UNITED STATES DISTRICT COURT, WESTERN DISTRICT OF PENNSYLVANIA
August 12, 1978
INTERNATIONAL UNION OF ELECTRICAL WORKERS et al.
WESTINGHOUSE ELECTRIC CORP
The opinion of the court was delivered by: KNOX
OPINION, FINDINGS OF FACT, DISCUSSION AND CONCLUSIONS OF LAW
Plaintiffs being labor organizations representing employees at various Westinghouse Electric Corporation plants have brought this suit on behalf of certain members to enforce certain awards of arbitrators. The awards were made in connection with grievances resulting from terminations for disciplinary reasons. The agreement revolves around the words "without loss of seniority" as contained in the awards. The court makes the following
FINDINGS OF FACT
(1) The plaintiffs are labor organizations and represent various employees throughout the United States.
(2) Westinghouse Electric Corporation (hereinafter referred to as the defendant) is an employer and employs numerous individual members of the plaintiff labor organizations.
(3) At all times pertinent to this suit, the plaintiffs and the defendant were parties to a national collective bargaining agreement dated June 16, 1978.
(4) The plaintiffs, in order to coordinate and administer their collective bargaining relationship with the defendant, have established the IUE-Westinghouse Conference Board.
(5) The IUE-Westinghouse Conference Board, through its elected delegates and full time officers, negotiates with the defendant and processes grievances that arise under national collective bargaining agreements.
(6) The national collective bargaining agreement that was in effect at all times pertinent to this suit and which is dated June 16, 1973, contains, in Section XIV-A, a grievance and arbitration procedure which culminates in final and binding arbitration.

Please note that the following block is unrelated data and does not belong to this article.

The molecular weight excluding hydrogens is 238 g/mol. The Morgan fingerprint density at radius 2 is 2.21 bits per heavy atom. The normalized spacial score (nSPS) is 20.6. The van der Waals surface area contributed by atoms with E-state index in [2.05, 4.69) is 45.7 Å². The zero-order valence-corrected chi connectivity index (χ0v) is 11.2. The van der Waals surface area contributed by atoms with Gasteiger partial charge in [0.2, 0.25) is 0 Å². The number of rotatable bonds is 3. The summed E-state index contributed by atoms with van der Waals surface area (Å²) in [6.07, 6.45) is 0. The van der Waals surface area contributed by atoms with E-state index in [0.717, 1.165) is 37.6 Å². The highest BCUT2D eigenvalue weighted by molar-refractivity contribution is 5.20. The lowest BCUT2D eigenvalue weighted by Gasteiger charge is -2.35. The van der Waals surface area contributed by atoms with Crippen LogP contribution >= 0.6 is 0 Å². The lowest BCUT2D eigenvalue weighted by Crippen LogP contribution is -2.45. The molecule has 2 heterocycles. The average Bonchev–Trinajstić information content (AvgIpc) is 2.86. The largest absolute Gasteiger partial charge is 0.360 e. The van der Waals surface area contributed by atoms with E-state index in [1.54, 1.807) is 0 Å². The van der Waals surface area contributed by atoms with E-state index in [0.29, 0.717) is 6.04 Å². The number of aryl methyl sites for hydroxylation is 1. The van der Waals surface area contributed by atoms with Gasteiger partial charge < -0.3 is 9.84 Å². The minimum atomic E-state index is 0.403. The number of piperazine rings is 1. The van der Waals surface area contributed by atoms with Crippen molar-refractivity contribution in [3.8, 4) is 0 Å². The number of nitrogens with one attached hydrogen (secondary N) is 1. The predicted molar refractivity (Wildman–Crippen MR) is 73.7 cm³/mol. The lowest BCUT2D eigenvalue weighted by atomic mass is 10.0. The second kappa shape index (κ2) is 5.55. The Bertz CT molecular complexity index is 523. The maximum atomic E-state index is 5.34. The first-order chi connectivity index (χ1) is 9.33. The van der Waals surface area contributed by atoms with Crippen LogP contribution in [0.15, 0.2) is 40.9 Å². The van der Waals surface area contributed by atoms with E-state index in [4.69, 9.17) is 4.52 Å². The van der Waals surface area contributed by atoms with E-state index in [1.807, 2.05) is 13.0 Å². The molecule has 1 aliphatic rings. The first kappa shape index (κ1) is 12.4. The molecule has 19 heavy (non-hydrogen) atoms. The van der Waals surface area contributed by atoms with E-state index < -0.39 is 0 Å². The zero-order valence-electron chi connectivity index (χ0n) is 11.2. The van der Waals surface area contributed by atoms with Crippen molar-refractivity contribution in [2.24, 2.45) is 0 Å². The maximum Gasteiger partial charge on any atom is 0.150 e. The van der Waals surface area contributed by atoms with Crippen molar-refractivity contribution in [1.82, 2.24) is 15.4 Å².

(7) Prior to the collective bargaining agreement of 1973, as described above and, in fact, prior to 1963, the plaintiffs and defendant did not consistently define or apply seniority or service credits.
(8) During the course of negotiations for a national collective bargaining agreement in 1963, the defendant proposed that seniority should, for all purposes and at all locations, be uniformly defined and applied.
(9) In 1963, the plaintiffs and defendant did agree that, for all purposes and at all locations, seniority would be uniformly defined and applied.
(10) On or about September 20, 1973, an individual member of plaintiff Local 777, Devota Person, was discharged by the defendant.
(11) On or about September 29, 1972, the plaintiff Local filed a grievance on behalf of Devota Person.
(12) The Devota Person grievance was submitted to final and binding arbitration and on November 2, 1973, Arbitrator Jerome Klein issued his opinion and award.
(13) Arbitrator Jerome Klein's award, in pertinent parts provides:
I. It is the Award of the Arbitrator that Person's discharge was not for just cause.
II. It is the further Award of the Arbitrator that Person was guilty of very serious misconduct on September 20, 1972, justifying a very severe disciplinary penalty.
III. It is the further Award of the Arbitrator that Person be restored to his former job without back pay but without loss of seniority or other similar rights.
(14) On or about November 11, 1973, the defendant reinstated Devota Person to his former position.
(15) Devota Person, however, from September 20, 1972 to November 11, 1973 that is from the date of discharge to the date of reinstatement was not credited with service or seniority
(16) In September 1974, an individual member of plaintiff Local 410, Thelma Kane, was discharged by the defendant.
(17) On or about September 9, 1974, the plaintiff Local filed a grievance on behalf of Thelma Kane.
(18) The Thelma Kane grievance was submitted to final and binding arbitration and on January 21, 1976, Arbitrator Lewis Gill issued an opinion and award.
(19) Arbitrator Lewis Gill's award, in pertinent parts, provides:
"The discharges of Thelma Kane and Helan Kolodiski are set aside in favor of reinstatement without back pay. They shall be offered reinstatement without loss of seniority or other rights and privileges (but without back pay), effective immediately in the case of Kane . . ."
(20) On or about February 3, 1976, the defendant reinstated Thelma Kane to her former position.
(21) Thelma Kane, however, from September 1974 to February 3, 1976 that is from the date of her discharge to the date of her reinstatement was not credited with service or seniority.